While the first Watch Dogs had the weight of an impressive E3 showcase tied around its neck, dragging down a final product that couldn’t meet the hype, Watch Dogs 2 worked on improving the core experience in a number of ways. There’s more items to hack and interact with, more varied mission types and just a generally more fun vibe than the first game’s incredibly serious tone. It’s well worth checking out.
15. Far Cry 3 Classic Edition
Developer: Ubisoft Publisher: Ubisoft Single/multiplayer: Single Player
You can argue as much as you like about which Far Cry game is the best, or which one offers the best open world, but for our money, you can’t get much better than Far Cry 3. It was the entry that defined the series going forward, with subsequent games trying their hardest to emulate the same formula of sandbox shenanigans with charismatic villains.
Far Cry 3’s storyline and characters elevate it above many open world games on the market, but it’s the core gameplay that makes it such a standout title. The third entry perfected the open-ended approach to taking down encampments, allowing for methods such as stealth, subterfuge, animal ambushes and all-out carnage.
14. Sea of Thieves
Developer: Rare Publisher: Xbox Game Studios Single/multiplayer: Multiplayer
There are few things more open in the world than the open ocean, so it makes sense that Sea of Thieves would end up on this list. Rare’s pirate simulator, Sea of Thieves lets up to four players team up to try and tame the high seas, come hell or high water. Well, come skeleton armies or high water, anyway.
With a host of content updates since the game’s launch, adding more structured missions and activities for your friends to undertake, Sea of Thieves is a more well-rounded experience now. Still, there’s no thrill like charging headlong into battle against another pirate crew only for both ships to end up sinking, scuppering both your plans.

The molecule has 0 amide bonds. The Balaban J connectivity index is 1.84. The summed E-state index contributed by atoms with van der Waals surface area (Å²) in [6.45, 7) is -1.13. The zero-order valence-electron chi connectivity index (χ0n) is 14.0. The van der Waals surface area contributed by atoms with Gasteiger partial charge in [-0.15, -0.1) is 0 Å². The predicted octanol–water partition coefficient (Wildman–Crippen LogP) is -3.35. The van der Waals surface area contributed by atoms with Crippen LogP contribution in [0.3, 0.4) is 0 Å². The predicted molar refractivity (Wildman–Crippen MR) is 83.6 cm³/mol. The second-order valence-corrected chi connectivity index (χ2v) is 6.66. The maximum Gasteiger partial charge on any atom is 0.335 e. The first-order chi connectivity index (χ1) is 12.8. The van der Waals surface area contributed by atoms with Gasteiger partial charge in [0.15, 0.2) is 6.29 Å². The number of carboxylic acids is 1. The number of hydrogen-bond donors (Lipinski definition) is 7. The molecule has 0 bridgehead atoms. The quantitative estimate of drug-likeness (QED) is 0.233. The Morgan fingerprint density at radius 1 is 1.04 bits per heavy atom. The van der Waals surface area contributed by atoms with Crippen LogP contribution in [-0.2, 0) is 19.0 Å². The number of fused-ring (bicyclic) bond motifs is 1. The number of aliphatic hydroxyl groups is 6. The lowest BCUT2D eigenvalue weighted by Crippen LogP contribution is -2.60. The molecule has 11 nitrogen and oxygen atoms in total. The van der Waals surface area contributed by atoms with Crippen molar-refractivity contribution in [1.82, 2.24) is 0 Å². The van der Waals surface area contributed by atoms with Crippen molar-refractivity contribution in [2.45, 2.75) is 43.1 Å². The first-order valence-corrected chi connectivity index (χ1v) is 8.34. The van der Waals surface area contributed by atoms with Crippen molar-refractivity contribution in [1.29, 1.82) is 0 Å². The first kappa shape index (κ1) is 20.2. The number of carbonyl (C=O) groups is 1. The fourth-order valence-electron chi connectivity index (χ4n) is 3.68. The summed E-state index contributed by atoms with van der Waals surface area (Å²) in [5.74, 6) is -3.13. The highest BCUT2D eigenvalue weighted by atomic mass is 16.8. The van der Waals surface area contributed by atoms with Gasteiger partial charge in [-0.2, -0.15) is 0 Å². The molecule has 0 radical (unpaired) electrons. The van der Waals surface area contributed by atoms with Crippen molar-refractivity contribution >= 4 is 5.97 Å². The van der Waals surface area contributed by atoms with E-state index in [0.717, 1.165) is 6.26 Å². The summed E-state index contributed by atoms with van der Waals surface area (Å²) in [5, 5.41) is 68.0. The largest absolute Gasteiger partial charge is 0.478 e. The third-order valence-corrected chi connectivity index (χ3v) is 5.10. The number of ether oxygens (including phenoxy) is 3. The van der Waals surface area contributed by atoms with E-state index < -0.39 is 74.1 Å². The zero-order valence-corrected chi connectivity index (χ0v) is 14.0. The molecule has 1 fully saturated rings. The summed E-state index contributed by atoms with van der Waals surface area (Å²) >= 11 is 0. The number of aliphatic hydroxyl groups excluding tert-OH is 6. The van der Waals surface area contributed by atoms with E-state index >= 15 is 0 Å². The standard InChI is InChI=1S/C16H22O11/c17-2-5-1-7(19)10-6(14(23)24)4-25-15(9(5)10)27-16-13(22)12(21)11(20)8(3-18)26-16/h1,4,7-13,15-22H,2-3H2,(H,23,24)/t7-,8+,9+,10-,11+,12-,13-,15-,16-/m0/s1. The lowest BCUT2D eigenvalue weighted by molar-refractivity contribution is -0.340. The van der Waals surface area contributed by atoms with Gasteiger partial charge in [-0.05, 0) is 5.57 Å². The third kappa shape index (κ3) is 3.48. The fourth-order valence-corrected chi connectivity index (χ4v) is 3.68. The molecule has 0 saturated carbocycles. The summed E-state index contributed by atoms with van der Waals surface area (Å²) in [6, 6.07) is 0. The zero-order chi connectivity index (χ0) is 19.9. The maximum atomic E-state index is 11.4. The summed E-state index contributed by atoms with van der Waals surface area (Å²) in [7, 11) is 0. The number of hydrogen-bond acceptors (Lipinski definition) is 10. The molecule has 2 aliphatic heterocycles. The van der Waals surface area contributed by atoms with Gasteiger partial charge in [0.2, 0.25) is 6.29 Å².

13. Metal Gear Solid V: The Phantom Pain
Developer: Kojima Productions Publisher: Konami Single/multiplayer: Single Player (the online mode was crap)
Is it just me who still thinks it’s a little bit odd for a series known for traditional stealth games to drop a title that could be considered a brilliant open world title? In fairness, Metal Gear Solid V: The Phantom Pain is a huge departure from the series as a whole, dropping scripted stealth sequences and infiltrations for more open-ended exploration, allowing you to approach situations in a variety of ways.
With a wide array of gadgets, weapons and other tools to utilise, Metal Gear Solid V is a wonderful open world experience, and we’re not just saying that because Snake has a rocket arm that you can pilot to knock people out. It certainly adds to the game’s value, but it’s not the only reason.
12. Just Cause 4
Developer: Avalanche Studios Publisher: Square Enix Single/multiplayer: Single Player
If open world games can be described as sandbox games, Just Cause 3 is the product of throwing a grenade into a sandbox and seeing what happens. The series started out as a late sixth generation/early seventh generation title with ambition that exceeded then-current console capabilities. Future instalments have allowed for the hardware to catch up, culminating in the most recent entry Just Cause 4.
As Rico Rodriguez, it’s on you to enter countries run by hostile dictators and overthrow their government by any means necessary. Those means could include taking out vital points of interest, like supply depots and fueling stations, or it could be by grappling a guard to the back of a jet and watching him flail around while you break the sound barrier.
Developer: Mojang, 4J Studios Publisher: Xbox Game Studios Single/multiplayer: Both
For some, open world games are at their best when they introduce elements of survival and crafting into the mix, and for that, there’s no game better than Minecraft. The block based sensation that’s still drawing in millions of players, Minecraft is an institution at this point, and is one of the best open world games on the Xbox, or any other platform.
In order to survive, you’ll need to acquire resources and create shelter, tools and weapons to deal with the hordes of monsters roaming the landscape. Crafting tools allows you to grab more valuable resources to create more effective tools, and so on and so on until you realise you’ve spent 50 hours gathering enough cobblestone to make a giant statue of The Doomslayer. Time well spent, I’d say.